In response to a couple of inquiries, here are the top 11 sources of TechCrunch traffic in December 2006 (via Google Analytics):
1. google[organic] 391,034
2. (direct)[(none)] 326,796
3. digg.com[referral] 192,774
4. google.com[referral] 78,960
5. news.bbc.co.uk[referral] 46,621
6. netvibes.com[referral] 32,444
7. techmeme.com[referral] 25,561
8. stumbleupon.com[referral] 22,294
9. reddit.com[referral] 22,035
10. my.yahoo.com[referral] 19,643
11. techcrunch.com[referral] 18,869
Digg remains a very important site for overall TechCrunch traffic. I’m surprised by how much traffic BBC and TechMeme sends our way. I’ll do a subsequent post with January traffic as well for comparison purposes.
Pretty damned good example of user generated content:
This is just from my perspective and certainly doesn’t constitute a statistically significant sample size, but it seems to me that as a lot of blogs are getting bigger and turning into businesses, they are adopting many of the bad habits of big media. In particular, I’m seeing some of the same stories going around the blogosphere without anyone actually linking to the other blogs.
From a reader perspective this makes things more difficult. TechMeme, Technorati, Sphere and other search engines aren’t able to link stories as effectively, so it’s easier to miss important viewpoints.
And that’s what I love about blogs. In just a few minutes, and by following a link trail, you can get a wide variety of opinions on a given subject and then form your own. Without links, it makes it a lot more difficult.
It’s also how good new blogs are found. Without Dave Winer, Robert Scoble, Steve Rubel, Jeff Jarvis, Om Malik and Jeff Clavier, among others, linking often to TechCrunch when it was just a baby, it would never have grown.
I know I’ve been part of the problem, too. As more and more new flows in to my cell phone and email inbox, I have less time to read other blogs. Just a few minutes ago I wrote about a startup that emailed us directly and said they just launched, SponsoredReviews. After I posted, I did a quick search and saw that Blog Herald had also written about them, before me. I added a link to them. Not because I got the story from them, but because I think another opinion is valuable to our readers.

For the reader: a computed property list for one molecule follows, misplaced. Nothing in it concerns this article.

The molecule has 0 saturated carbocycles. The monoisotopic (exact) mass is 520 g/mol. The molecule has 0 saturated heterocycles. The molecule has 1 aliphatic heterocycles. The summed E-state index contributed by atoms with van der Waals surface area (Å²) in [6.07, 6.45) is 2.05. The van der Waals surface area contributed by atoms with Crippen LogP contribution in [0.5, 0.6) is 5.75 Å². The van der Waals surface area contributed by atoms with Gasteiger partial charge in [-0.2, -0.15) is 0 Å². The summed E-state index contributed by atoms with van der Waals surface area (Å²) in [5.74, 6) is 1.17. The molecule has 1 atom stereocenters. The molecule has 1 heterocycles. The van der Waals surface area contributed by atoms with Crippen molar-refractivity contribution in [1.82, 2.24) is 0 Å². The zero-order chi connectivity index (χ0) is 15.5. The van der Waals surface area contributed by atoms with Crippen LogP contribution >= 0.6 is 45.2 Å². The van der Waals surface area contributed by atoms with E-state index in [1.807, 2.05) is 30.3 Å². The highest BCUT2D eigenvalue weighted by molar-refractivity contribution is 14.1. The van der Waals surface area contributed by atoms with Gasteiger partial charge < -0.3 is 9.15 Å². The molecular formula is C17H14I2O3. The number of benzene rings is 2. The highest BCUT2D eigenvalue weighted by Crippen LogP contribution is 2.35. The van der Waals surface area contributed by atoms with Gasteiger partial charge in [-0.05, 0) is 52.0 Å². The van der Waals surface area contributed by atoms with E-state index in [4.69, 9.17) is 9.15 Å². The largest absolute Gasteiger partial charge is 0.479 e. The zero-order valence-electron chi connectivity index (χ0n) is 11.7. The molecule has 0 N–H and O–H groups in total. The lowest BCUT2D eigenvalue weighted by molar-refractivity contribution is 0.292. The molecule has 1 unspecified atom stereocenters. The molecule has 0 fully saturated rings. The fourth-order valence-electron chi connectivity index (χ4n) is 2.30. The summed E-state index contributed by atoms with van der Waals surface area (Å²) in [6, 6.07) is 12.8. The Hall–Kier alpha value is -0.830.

I’m going to make an effort to do more digging for past blog posts on subjects I write about going forward. And if I miss something, don’t take it personally. Just send me an email (it’s on the TechCrunch About page), and if its relevant we’ll add it.
The facts around this story just seem all wrong. If anyone will send me the original link and screenshot, I’ll happily post this at TechCrunch. Apple can come after us if they like. It doesn’t sound like Apple has any legal standing at all to demand this information be removed.
Update: Ok, we have the image up at TechCrunch, but are still looking for a link to the software. Frankly, it’s perfectly within Apple’s rights to have the software removed, but it is not appropriate to send cease & desist letters to bloggers who are simply covering this story.
Dave Winer is exhibiting the “tall poppy syndrom” which drives people to try and tear down anything getting too much attention (he’s been the victim of this as well over the years). He says journalists are giving too much attention to the iPhone and not looking enough at the competitors.
My response is this – successful journalists have an eye for a story that will suck the reader in, and the iPhone is the best example of that in a long time. It drove Engadget’s highest page view day ever, for example. That’s something HTC’s newest phone won’t do no matter how cool it is.
At the end of the day, it is the responsibility of the companies to create sexy and cool products. And the journalists will continue to write about what their readers want to read. Any journalist who strays from this, and tries to hype a less sexy competing product because its more “fair” is just going to be a less popular journalist. And eventually that journalist will fade into the same obscurity as the products he or she covers.
Don’t blame Apple for being cool. And don’t blame journalists for doing what their readers demand.
Om Malik’s empire is spreading faster than a venereal disease, so I asked him for a feed that just piles all of the posts from all of his sites into one clean resource. Here it is, for my fellow Om fanatics. Just subscribe to http://feeds.feedburner.com/gigaomnetwork and you’ll have all his stuff in one place.
Om, any chance you’ll make these full feeds?
It’s not funny, but it is. This is a very long post, and I recommend playing Guns ‘n Roses November Rain while you read it to get the proper dramatic effect.